Archive for the ‘Social Entrepreneurship’ Category


Max Oliva, Associate Director, Social Impact Management
BID Challenge 2007.jpg
For those of you who are still considering taking the Social Entrepreneurship Track at IE, here’s one more incentive to take the step: The BiD Challenge is here again.
The BiD Challenge 2007 is open to start-up or established entrepreneurs with a business proposal for a new, or the expansion of an existing enterprise in a developing country. If you are serious and motivated about creating a business that reduces poverty in a developing country don’t miss the opportunity to take part on the competition which brings you close to likeminded people, sharing ideas and best practices, as well as an economic incentive to fulfill your business endeavor. Some criteria to participate follows:
• Focus on creating a new business (start-up companies) or focus on the expansion or diversification of an existing business
• Focus on a developing country
• Require a start-up investment between €5,000 and €500,000
• Seek to be profit generating within 3 years
• Seek to maximize development impact in the developing country of operation
The deadline for the “Executive Summary” or Business Plan Template submission is May 31st. On last year’s challenge, Alex Corrie, IMBA Alumni made it to the finals. Perhaps this is the year to come up with one of the grand prizes!
Who can participate?.
Timeline for the BID Challenge.


Max Oliva, Associate Director, Social Impact Management
2007 Skoll World Forum.jpg
The Skoll World Forum is taking place today and until this Thursday. I have surfed through the Social Edge website all morning and sadly have not had access to the conferences live, as it was possible last year. Perhaps they will be uploaded later on. In the mean time, there are a couple of blogs available, which are covering the event from their own perspective. Some of the speakers are:
• Jeff Skoll, founder and Chairman, Skoll Foundation and Participant Productions
• Muhammad Yunus, 2006 Nobel Peace Prize laureate, Grameen Bank founder and microfinance pioneer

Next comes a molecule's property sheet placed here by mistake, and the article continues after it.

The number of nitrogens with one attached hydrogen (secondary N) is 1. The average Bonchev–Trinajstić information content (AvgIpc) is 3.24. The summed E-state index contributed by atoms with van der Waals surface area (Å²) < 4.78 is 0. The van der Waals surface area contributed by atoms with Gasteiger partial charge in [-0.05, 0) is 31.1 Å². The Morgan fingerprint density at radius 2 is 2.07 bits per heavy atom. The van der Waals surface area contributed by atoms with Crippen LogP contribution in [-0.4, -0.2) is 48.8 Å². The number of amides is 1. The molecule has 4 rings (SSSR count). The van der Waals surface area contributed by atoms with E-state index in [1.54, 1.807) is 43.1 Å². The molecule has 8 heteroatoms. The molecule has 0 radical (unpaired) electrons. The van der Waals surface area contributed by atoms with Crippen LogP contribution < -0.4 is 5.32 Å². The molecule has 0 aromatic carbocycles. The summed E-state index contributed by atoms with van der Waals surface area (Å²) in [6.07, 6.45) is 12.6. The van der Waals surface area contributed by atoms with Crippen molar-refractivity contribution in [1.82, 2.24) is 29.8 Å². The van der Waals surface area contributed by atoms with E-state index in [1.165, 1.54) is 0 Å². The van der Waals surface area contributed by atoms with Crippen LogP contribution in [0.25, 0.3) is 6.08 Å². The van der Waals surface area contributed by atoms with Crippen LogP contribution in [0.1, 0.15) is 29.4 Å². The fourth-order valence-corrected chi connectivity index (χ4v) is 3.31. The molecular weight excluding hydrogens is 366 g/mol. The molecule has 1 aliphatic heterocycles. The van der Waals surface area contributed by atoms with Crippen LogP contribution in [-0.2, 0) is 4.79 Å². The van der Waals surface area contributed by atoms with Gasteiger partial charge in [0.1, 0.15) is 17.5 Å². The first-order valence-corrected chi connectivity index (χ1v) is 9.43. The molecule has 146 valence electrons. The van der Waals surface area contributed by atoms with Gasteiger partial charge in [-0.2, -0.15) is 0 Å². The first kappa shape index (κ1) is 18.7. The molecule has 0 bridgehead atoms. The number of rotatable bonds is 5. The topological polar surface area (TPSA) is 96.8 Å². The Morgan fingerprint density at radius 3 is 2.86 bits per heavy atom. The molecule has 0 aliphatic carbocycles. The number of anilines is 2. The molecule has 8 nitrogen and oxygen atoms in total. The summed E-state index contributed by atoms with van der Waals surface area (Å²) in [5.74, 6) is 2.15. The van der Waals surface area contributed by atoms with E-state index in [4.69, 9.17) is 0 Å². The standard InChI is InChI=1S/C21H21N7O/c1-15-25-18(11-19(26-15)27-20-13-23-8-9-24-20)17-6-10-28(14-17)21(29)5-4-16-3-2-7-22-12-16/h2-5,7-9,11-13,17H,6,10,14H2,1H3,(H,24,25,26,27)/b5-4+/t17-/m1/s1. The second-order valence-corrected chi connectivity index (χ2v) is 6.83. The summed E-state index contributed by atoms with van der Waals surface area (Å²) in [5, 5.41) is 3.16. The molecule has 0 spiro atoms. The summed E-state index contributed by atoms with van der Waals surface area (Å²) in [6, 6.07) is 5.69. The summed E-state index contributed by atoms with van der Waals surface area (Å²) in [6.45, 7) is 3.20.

• Peter Gabriel, musician, activist, cofounder and Chair of WITNESS
• Dr. Larry Brilliant, Executive Director,, founder and former Director of the Seva Foundation
• Bill Drayton, CEO and Chair, Ashoka
• Jeroo Billimoria, founder, Aflatoun / Child Savings International, who was this past November at the Social Responsibility Day at IE
Free the Children – 2007 Skoll Awardee
The 2007 Skoll Awardees will be presented at this event and include among others, Free The Children, NGO which recognizes the potential of young people to create positive social change. It works with schools throughout North America to educate and empower youths to act locally and globally as agents of change for their peers around the world. More than 500,000 students have joined the organization’s Youth in Action groups in 1,000 schools across the U.S. and Canada. They have shipped $11 million in essential medical supplies and have provided health care projects benefiting more than 505,000 people.
My deepest congratulations to Craig and Marc Kielburger, with whom i had the opportunity to work with back in 1999, at the State of the World Forum.
Have a look at the 2007 Skoll Awardees.


Max Oliva, Associate Director, Social Impact Management
IE Team 2.jpg
Philipp, Tobias, Guillermo and Blagoja have come up with the grand prize of the Sustainable Innovation Challenge competition at Thunderbird, which challenges the teams to come up with the most innovative solution to a real-world business issue that reflects corporate social responsibility.
“The Thunderbird Sustainable Innovation Summit is a clear recognition that we can no longer separate a business’ financial success from its responsibility to society and the planet,” says Gregory Unruh, director of Thunderbird’s Lincoln Center for Ethics in International Management. “Future business leaders will have to find innovative solutions that create simultaneous value for both the company and the world at large. And there is no better group to challenge than those MBAs from around the world that will have to create and implement ideas for a sustainable and prosperous future.”
German students Philipp Pausder and Tobias Schirmer, Macedonian Blagoja Hamamdziev and Mexican Guillermo Ortega presented their work called “Disruptive Thoughts” to a jury integrated by experts in innovation and CSR, including entrepreneurs, business men, consultants and academics. Among other 85 business schools and 10 finalists, they have won a cash prize of $20,000 as well as the title “2007 Global Champions of Sustainable Innovation”. IE Students won at the same competition last year, which was named Global Citizenship Challenge back then, an outstanding 3rd Place.
“Too often, the tools of innovation are deployed in the pursuit of riches and the cost of failure is seen as simply foregone fortune,” said keynote speaker Michael Raynor of Deloitte Consulting LLP and the bestselling author of “The Innovator’s Solution” and “The Strategy Paradox.” “By injecting the concept of sustainability, this event recognizes that failure has a real cost, and innovators that ‘swing for the fence’ and dismissively accept the cost of ‘striking out’ are taking an irresponsible approach to risk.”
Congratulations to you all!
Take a look at all the Business Schools which took part on the challenge.


The Hub Rotterdam

Written on March 23, 2007 by Max Oliva in Social Entrepreneurship

Max Oliva, Associate Director, Social Impact Management
Hub Rotterdam.jpg
You’ve read about The Hub, a space for social innovation. Well, if you live in the Netherlands and want to be part of the Hub Rotterdam, an incubator for social, sustainable innovation, don’t miss the chance!
Starting this Saturday, March 24th, they are arranging a few dates to connect with fellow innovators out in the real world.